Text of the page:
The term digital wallet sounds very trendy. The idea is that all of your payment information would be contained within your phone, so that all you’d ever need to do was scan it and be on your way. Digital wallets used the very Star Trek-y technology known as NFC or Near Field Communication, which was like a very close range tether between two devices.
The market quickly became oversaturated, and most of the products under delivered.
The Rocky Launch of Digital Wallets
Consider how most stores currently perform transactions: you hand a cashier an item, they take your payment and either swipe your card or count the cash, and you’re on your way. Adding a mobile device to this equation means more technology. For a small store with one or two terminals, this is actually fairly feasible because the costs are high but they are lower than paying for 500 stores to make the switch. Larger chains making the switch were not as likely, although Starbucks has made an earnest attempt.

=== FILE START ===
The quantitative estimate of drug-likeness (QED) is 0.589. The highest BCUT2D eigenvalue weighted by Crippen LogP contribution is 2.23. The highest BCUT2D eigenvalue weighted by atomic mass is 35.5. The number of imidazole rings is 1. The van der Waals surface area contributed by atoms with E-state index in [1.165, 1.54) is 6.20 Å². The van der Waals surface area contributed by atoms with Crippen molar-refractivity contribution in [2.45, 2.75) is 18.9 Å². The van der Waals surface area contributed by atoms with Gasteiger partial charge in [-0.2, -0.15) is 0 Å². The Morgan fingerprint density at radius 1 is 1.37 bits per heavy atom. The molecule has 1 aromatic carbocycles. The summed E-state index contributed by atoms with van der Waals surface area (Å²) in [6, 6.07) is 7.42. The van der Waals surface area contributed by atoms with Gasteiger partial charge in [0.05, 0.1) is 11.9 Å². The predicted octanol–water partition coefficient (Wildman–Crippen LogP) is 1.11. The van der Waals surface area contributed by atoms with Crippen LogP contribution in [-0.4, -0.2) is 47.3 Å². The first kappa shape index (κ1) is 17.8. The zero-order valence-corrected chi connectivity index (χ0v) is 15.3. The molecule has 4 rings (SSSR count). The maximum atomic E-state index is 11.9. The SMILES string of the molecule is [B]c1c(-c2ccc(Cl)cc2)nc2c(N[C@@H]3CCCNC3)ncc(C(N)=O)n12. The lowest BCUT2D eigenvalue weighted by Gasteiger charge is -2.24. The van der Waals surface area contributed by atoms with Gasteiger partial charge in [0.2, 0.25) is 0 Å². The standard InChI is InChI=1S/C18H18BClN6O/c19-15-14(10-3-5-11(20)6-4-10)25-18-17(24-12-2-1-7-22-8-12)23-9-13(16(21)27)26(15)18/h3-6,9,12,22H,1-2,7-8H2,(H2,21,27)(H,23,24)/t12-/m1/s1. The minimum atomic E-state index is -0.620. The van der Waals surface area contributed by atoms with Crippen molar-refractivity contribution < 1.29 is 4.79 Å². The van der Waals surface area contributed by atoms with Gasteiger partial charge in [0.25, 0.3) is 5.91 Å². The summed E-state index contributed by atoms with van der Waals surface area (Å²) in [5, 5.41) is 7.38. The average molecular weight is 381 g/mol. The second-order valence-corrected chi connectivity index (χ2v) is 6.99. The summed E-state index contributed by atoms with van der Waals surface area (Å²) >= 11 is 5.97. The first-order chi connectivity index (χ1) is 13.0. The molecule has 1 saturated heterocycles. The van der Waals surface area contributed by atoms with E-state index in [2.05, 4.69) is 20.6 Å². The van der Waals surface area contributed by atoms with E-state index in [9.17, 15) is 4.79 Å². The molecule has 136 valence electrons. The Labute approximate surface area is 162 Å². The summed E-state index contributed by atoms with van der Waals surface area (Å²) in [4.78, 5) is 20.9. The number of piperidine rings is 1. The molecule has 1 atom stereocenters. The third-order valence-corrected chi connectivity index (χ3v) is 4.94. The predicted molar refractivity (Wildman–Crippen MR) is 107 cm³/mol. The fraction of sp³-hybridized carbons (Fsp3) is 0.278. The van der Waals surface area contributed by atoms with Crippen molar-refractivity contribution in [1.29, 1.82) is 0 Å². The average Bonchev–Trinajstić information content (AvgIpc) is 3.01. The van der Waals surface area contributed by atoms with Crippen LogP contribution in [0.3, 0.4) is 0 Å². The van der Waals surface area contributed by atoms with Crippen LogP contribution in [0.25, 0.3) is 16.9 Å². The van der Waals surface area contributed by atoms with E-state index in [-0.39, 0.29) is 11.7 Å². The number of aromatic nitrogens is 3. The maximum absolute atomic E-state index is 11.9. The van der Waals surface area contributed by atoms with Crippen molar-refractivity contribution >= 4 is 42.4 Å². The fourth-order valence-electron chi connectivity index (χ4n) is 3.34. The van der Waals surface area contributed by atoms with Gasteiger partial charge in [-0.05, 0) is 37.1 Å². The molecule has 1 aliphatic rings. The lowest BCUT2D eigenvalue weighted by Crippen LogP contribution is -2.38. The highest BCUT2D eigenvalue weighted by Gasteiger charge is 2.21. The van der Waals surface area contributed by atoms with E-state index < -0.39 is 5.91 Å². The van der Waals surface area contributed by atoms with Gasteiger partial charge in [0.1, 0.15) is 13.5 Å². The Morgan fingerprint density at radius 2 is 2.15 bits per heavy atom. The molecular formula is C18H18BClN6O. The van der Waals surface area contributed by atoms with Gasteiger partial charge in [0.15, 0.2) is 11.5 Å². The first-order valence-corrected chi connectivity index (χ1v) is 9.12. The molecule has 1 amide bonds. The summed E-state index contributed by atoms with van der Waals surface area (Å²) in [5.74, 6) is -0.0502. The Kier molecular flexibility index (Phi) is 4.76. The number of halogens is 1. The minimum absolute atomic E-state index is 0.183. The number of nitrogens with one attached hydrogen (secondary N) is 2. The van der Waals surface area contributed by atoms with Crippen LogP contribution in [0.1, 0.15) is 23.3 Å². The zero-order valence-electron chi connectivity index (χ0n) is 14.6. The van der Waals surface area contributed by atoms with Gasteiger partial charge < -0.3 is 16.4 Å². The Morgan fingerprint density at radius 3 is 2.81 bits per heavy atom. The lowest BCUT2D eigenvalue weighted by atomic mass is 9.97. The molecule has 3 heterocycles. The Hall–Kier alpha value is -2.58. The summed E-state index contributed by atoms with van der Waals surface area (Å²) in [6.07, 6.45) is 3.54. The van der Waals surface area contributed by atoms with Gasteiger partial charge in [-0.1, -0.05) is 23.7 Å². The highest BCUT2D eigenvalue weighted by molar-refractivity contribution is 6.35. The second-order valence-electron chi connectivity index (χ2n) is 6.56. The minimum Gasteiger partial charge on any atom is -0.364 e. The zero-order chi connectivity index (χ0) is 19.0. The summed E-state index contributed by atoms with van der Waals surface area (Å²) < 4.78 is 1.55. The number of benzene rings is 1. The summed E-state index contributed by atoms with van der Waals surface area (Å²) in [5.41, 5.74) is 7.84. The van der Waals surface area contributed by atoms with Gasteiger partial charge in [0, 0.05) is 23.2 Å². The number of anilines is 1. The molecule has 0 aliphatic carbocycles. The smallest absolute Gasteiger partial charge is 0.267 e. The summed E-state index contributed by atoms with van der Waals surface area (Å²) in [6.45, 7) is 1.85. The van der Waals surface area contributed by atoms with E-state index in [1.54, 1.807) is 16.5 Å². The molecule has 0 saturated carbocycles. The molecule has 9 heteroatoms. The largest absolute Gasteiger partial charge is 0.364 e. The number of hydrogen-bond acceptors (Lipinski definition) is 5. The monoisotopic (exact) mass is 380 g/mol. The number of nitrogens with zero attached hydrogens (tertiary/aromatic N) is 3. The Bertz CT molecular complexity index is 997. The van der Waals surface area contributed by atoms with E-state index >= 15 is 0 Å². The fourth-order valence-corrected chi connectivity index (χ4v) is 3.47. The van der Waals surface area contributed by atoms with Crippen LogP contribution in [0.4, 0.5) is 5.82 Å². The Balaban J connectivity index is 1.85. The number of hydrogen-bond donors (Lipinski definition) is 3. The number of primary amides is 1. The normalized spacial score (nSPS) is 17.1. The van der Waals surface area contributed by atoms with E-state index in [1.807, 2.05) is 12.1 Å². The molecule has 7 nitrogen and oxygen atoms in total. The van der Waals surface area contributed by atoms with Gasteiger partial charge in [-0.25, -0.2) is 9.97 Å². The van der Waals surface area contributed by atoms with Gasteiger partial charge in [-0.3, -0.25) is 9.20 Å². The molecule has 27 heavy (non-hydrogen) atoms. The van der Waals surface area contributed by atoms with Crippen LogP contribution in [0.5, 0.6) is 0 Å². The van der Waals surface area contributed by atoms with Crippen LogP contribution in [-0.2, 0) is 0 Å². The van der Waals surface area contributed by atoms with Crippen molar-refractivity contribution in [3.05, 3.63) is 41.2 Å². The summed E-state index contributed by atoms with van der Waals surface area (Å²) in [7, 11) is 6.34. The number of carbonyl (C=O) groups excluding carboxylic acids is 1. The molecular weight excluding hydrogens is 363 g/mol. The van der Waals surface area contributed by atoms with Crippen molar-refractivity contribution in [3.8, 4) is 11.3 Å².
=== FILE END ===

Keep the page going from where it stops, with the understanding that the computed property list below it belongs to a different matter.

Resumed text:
NFC also carried security risks like eavesdropping that made the technology less attractive. It’s not quite outdated yet, but the term is fairly meaningless. Digital wallets aren’t likely to replace our current ones any time soon, although they can still fill a void. A good example is coupons, or financial data. The more we know about the cash we have on hand and potential for savings, the better we can manage our money and build wealth.